Rebekah Cid del Prado, Latino Community Credit Union
Upon returning from the NC Credit Union League’s Principles & Philosophies conference, I had the opportunity to reflect on the discussions and history that we learned. I took away several things that have helped me look at my work and the credit union movement in a very different light. I hope the top 10 things I learned at the Principles & Philosophies Conference will inspire others to gain a greater appreciation for, and participate more actively in, the cooperative movement.
10. The goal is the same as when the movement started.
While I knew that credit unions had the potential to positively impact communities, I didn’t realize the origins were so reminiscent of the reality today. The challenges in the communities served at Latino Community Credit Union, including marginalization from the mainstream financial system, are very similar to those from 100 years ago. It was powerful to tie our credit union’s mission to that of the credit union movement, and its powerful and inspiring history. It helped me recognize the responsibility I have to continue and support the values of the movement.
9. The credit union movement is social and community development at its finest.
The credit union movement and its principles and philosophies serve as an international model for other cooperative initiatives. Before, I understood the importance of credit unions in providing ethical financial products to the communities they serve, but during the conference, I learned that the credit union model also serves as an example to other development initiatives. The credit union movement and its principles and philosophies are long standing endeavors that cross borders, socio-economic levels with the intention to serve the good of all.
8. Doing the right thing isn’t anything new.
Many of us are accustomed to watching the news and hearing about the difficulties many in the world face. However, the Principles & Philosophies are a great reminder that those within the cooperative movement work tirelessly to rectify some of these stark inequities and provide ethical economic opportunity for all.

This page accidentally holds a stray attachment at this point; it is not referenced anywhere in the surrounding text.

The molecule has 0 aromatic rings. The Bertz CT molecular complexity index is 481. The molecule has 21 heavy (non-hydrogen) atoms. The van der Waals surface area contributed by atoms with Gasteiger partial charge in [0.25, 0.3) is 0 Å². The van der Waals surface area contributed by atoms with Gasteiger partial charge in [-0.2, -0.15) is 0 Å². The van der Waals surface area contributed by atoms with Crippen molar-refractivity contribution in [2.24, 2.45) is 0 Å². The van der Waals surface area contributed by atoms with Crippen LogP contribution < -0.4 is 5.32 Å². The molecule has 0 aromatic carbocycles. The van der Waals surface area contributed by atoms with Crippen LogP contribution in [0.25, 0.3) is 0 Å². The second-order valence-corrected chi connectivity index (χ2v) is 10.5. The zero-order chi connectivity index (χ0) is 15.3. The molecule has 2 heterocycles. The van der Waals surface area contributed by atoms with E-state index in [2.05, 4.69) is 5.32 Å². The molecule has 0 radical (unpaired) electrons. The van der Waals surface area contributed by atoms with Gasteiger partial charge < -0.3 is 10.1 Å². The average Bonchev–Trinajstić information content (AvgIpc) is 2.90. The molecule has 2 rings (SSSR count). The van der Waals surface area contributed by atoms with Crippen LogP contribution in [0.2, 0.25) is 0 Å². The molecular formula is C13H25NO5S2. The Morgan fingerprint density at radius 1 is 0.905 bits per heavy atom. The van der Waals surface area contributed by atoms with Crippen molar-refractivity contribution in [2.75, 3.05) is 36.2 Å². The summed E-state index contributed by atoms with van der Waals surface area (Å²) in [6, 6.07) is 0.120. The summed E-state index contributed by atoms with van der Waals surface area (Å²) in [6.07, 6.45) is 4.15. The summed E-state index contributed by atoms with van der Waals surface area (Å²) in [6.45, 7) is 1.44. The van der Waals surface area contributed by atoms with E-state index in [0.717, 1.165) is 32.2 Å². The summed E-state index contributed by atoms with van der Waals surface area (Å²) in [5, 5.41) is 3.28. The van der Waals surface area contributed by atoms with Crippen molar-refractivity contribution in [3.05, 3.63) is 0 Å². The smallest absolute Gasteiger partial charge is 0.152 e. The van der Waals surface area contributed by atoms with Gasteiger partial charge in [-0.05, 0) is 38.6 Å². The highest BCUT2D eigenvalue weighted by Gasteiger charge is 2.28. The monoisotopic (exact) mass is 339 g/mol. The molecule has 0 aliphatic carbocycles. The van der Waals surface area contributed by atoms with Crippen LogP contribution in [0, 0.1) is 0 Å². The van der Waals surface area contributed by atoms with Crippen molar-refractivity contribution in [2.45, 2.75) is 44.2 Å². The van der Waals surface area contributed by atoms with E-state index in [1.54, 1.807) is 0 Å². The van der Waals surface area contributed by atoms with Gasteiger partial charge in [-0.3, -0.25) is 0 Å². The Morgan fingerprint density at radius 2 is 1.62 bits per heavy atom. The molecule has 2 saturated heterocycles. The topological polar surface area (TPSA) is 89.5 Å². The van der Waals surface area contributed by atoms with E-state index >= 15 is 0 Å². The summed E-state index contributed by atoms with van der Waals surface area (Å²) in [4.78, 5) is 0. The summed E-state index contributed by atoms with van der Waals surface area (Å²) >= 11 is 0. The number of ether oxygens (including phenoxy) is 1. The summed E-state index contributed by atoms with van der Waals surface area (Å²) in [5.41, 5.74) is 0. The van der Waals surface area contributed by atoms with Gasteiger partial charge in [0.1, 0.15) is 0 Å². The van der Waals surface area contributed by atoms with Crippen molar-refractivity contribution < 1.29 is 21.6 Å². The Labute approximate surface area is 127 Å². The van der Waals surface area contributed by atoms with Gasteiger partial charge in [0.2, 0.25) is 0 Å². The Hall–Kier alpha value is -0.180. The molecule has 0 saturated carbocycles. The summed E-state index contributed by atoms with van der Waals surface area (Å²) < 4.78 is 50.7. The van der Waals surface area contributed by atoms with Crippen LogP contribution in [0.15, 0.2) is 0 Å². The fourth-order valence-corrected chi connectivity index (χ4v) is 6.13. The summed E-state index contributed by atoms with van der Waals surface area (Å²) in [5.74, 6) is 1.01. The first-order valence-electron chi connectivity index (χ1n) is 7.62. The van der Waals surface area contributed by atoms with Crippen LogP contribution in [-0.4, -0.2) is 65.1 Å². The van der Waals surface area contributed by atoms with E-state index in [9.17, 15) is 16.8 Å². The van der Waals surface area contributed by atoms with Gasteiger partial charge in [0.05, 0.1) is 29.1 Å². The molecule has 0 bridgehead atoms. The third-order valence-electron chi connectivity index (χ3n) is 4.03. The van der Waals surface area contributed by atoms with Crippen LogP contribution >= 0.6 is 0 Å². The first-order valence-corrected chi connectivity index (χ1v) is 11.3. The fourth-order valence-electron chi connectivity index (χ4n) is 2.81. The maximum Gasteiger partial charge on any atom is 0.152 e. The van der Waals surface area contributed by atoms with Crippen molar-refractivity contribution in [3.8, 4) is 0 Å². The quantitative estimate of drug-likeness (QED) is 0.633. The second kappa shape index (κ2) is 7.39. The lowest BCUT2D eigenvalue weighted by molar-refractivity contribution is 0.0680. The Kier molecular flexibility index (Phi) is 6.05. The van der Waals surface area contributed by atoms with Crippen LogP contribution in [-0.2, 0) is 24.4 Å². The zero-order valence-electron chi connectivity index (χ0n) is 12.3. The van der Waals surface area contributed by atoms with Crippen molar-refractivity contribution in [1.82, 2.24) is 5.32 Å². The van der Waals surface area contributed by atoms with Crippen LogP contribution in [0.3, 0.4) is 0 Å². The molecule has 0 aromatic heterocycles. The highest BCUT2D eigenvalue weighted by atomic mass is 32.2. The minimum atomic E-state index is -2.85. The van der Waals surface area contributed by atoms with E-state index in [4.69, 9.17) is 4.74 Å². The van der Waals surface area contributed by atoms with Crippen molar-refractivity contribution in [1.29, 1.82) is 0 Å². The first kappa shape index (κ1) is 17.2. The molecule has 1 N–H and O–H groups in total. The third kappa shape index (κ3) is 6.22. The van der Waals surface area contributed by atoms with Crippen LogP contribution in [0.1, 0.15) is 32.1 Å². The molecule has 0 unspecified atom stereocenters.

7. Credit unions are a quiet force in the world with great potential.
As a credit union professional, and member of the community, I’ve learned that credit unions are a quiet force that needs a louder voice. While I understand the importance of credit unions throughout the world, I don’t believe that as an industry and movement that we are loud enough in helping others see what we do and why it’s so important. There is a great potential for credit unions to reach a wider audience and gain even more momentum as a movement.
6. Those who are a part of the movement often don’t even know it.
My first financial institution experience was at a credit union. My parents have been credit union members most of their lives, and as a child I thought they belonged to a bank. My parents called it a bank, so I followed suit. Now, when I hear them say they are going to the bank, I remind them that they are credit union member-owners. They tease me and say, “It’s the same thing.” I quickly respond, “No! It isn’t!” It’s worth reminding current members and employees of the strong value in being part of a cooperative financial institution.
5. The story needs to be shared with a sense of urgency.
The credit union story needs to be passed on to current and future generations! If we aren’t equipped to the spread the cooperative movement history, principles and philosophies far and wide, then we run the risk of losing momentum. We have a responsibility to spread the word and create advocates, particularly amongst those who are already part of the movement.
4. I have a personal responsibility to share the cooperative movement principles and philosophies with others.
The responsibility for me to personally share this story extends beyond my role in Latino Community Credit Union.
3. Everyone who is a part of the cooperative movement needs to attend this conference.
The conference is eye-opening, even for those who have been longtime employees of the credit union. Credit unions should add this conference as a strong tool in staff development to ensure that employees at all levels of the organization better understand their role in this movement.
2. The cooperative movement and its principles and philosophies should be included in onboarding and internal communication strategies.
All credit union representatives who have attended the Principles and Philosophies conference have a responsibility to indoctrinate new employees with the principles and reinforce these key messages consistently through internal communication.
1. If we don’t share the story now, who will?
One of the discussions that we had during the conference was our story and how it fits into the overall cooperative movement. It was a powerful exercise that emphasizes value of the cooperative movement story. If we don’t share our story within the context of the cooperative movement, we run the risk of losing the entire story that our predecessors have worked so hard to maintain. When we share our story, we also share the cooperative movement story. Storytelling is powerful and can be used to greatly benefit us all as a reminder of why we do this work and keep the credit union principles and history alive.